Christ was there in creation to be close to us. We can see in vs. 7: "The Lord God formed man of the dust of the ground, and breathed into his nostrils the breath of life; and man became a living being." This was a close, personal touch. We are formed clay. The word picture in the original language is a potter at his wheel forming a vessel. I never paid much attention to it before, but Roger Lee brought this to my attention a couple of years ago. We were walking across the parking lot, and out of the blue Roger said, "I've been thinking about something, and you know what? Man is the only part of God's creation that He touched to create."
Everything else came into being solely through the spoken word of God. But God came close in a special way to create mankind. God got His Hands dirty, so to speak.
We see this again in vs. 21-22, when God created Eve:
21. And the Lord God caused a deep sleep to fall on Adam, and he slept; and He took one of his ribs, and closed up the flesh in its place.
22. Then the rib which the Lord God had taken from man He made into a woman, and He brought her to the man.
I like that personal touch of God bringing her to the man. That was the Lord. It was the pre-incarnate Christ. And He didn't have to do any of that. I am sure that He could have spoken man into existence just like He did the rest of His universe. But the Lord wanted that close, personal touch. Christ was there to be close to us.
Adam Clarke was a sales clerk in a store that sold fine silk to people of the upper classes in London. One day his employer showed young Adam how he could increase sales and profits by stretching the silk as he measured it out. Young Adam Clarke looked his employer straight in the eye and said, "Sir, your silk may stretch, but my conscience won’t."
Dr. Larry Petton
A pastor went out visiting his church members on a Saturday afternoon. At one house, it was obvious that someone was home, but nobody came to the door even though the preacher knocked several times. Finally, the minister took out his church business card and wrote out "Revelation 3:20" on the back of it and stuck it in the door: The verse says, "Behold I stand at the door and knock. If anyone hears my voice and opens the door, I will come in to him and dine with him and he with me."
The next day at church, surprisingly, the pastor’s card turned up in the offering plate. Below the preacher’s message was written the following quote from Genesis 3:10: "I heard your voice in the garden, and I was afraid because I was naked and I hid myself."
HOW MUCH IS THAT?
Now I can’t find this in the Bible, but perhaps you’ve heard the story that before Eve was created, God was talking with Adam. He said, “You really need a helper, don’t you?” And Adam answered, “Yeah, I really do.”
So God said, “What if I make a woman? She’ll be perfect for you. She’ll be beautiful. She’ll rub your back at night, & your feet in the morning. She’ll plop grapes into your mouth. She’ll prepare all your favorite meals without fail. She’ll clean up the kitchen & take care of the kids. You’ll never have to do a thing, just sit around & be the king of your household.”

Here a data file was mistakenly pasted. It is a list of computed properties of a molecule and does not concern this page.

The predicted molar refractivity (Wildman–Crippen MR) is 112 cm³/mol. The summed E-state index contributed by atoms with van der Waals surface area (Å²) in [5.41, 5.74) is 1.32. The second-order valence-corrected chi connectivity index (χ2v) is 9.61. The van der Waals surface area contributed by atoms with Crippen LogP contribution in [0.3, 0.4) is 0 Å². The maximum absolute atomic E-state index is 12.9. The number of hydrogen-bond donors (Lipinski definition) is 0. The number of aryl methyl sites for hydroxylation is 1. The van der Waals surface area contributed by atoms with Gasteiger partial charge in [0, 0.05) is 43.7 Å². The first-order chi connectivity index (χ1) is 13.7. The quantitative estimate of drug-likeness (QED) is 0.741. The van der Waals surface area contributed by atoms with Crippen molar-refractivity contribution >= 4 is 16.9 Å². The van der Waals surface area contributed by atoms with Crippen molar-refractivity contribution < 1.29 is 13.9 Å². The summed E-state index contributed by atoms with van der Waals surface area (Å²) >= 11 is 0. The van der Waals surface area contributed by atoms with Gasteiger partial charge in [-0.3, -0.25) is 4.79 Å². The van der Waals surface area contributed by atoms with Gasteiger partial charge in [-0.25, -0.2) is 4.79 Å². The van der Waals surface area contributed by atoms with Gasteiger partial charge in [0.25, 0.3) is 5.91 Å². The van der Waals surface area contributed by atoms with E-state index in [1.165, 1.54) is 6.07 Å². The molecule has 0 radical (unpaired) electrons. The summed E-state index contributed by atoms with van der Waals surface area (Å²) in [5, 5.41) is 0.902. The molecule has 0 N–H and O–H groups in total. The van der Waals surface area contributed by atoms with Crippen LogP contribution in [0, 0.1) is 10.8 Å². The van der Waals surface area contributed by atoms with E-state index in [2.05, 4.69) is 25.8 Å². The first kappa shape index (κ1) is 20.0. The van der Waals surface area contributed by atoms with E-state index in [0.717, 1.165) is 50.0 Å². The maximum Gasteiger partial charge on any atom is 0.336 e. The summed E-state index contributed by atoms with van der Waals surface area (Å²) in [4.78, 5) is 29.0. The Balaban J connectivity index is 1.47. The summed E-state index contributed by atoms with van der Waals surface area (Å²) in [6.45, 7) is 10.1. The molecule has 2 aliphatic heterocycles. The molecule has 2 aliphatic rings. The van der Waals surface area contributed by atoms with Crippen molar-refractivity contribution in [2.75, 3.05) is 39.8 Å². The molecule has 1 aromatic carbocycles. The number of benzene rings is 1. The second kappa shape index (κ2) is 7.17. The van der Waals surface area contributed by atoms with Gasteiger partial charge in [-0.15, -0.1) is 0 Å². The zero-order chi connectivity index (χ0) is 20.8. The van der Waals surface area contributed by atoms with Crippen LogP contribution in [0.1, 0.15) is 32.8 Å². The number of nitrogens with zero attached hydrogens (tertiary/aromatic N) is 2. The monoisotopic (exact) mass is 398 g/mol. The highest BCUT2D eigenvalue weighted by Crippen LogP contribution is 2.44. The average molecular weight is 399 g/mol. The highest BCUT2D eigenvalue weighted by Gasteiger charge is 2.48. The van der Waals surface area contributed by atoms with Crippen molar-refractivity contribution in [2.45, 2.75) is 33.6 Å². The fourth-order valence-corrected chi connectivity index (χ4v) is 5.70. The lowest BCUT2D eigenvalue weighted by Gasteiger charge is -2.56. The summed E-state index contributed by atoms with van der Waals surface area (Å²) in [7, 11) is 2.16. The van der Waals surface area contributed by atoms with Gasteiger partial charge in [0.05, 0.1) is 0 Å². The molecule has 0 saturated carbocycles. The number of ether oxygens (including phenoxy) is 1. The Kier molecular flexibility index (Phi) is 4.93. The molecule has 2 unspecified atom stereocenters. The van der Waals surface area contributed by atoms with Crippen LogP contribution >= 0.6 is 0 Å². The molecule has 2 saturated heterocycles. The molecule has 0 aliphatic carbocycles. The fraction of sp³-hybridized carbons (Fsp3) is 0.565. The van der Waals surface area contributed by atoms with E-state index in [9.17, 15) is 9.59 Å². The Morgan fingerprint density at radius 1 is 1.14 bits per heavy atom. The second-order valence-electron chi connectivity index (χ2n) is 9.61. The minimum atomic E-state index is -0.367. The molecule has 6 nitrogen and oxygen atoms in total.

Adam said, “Boy, that sounds great, but...
One of golf’s immortal moments came when a Scotsman demonstrated the new game to President Ulysses Grant. Carefully placing the ball on the tee, he took a mighty swing. The club hit the turf and scattered dirt all over the President’s beard and surrounding vicinity, while the ball placidly waited on the tee. Again the Scotsman swung, and again he missed. Our President waited patiently through six tries and then quietly stated, “There seems to be a fair amount of exercise in the game, but I fail to see the purpose of the ball.” (Campus Life)
Blessed are the merciful. I learned the truth of this Beatitude from Henri Nouwen, a priest who used to teach at Harvard University. At the height of his career, Nouwen moved from Harvard to a community called Daybreak, near Tornonto, in order to take on the demanding chores required by his friendship with a man named Adam. Nouwen now ministers not to the intellectuals but to a young man who is considered by many a useless person who should have been aborted.
Nouwen describes his friend: “Adam is a 25-year-old man who cannot speak, cannot dress or undress himself, cannot walk alone, cannot eat without much help. He does not cry or laugh. Only occasionally does he make eye contact. His back is distorted. His arm and leg movements are twisted. He suffers from severe epilepsy and, despite heavy medication, sees few days without grand-mal seizures. Sometimes, as he grows suddenly rigid, he utters a howling groan. On a few occasions I’ve seen one big tear roll down his cheek.
“It takes me about an hour and a half to wake Adam up, give him his medication, carry him to his bath, wash him, shave him, clean his teeth, dress him, walk him to the kitchen, give him his breakfast, put him in his wheelchair and bring him to the place where he spends most of his day with therapeutic exercises.”
On a visit to Nouwen in Toronto, I watched him perform that routine with Adam, and I must admit I had a fleeting as to whether this was the best use of his time. I have heard Henri Nouwen speak, and have read many of his books. He has much to offer. Could not someone else take over the menial task of caring for Adam? When I cautiously broached the subject with Nouwen himself, he informed me that I had completely misinterpreted what was going on. “I am not giving up anything,” he insisted. “It is I, not Adam, who gets the main benefit from our friendship.”
Then Nouwen began listing for me all the benefits he has gained. The hours spent with Adam, he said, have given him an inner peace so fulfilling that it makes most of his other, more high-minded tasks seem boring and superficial by contrast. Early on, as he sat beside that helpless child-man, he realized how marked with rivalry and competition, how obsessive, was his drive for success in academia and Christian ministry. Adam taught him that “what makes us human is not our mind but our heart, not our ability to think but our ability to love.” From Adam’s simple nature, he had glimpsed the “emptiness that desert monks achieved only after much searching and discipline.
All during the rest of our interview, Henri Nouwen circled back to my question, as if he could not believe I could ask such a thing. He kept thinking of other ways he had benefited from his relationship with Adam. Truly, he was enjoying a new kind of spiritual peace, acquired not within the stately quadrangles of Harvard, but by the bedside of incontinent Adam. I left Daybreak convicted of my own spiritual poverty, I who so carefully arrange my writer’s life to make it efficient and single-focused. The merciful are indeed blessed, I learned, for they will be shown mercy.
Philip Yancey, The Jesus I Never Knew (Grand Rapids: Zondervan Pub. House, 1995), 119-121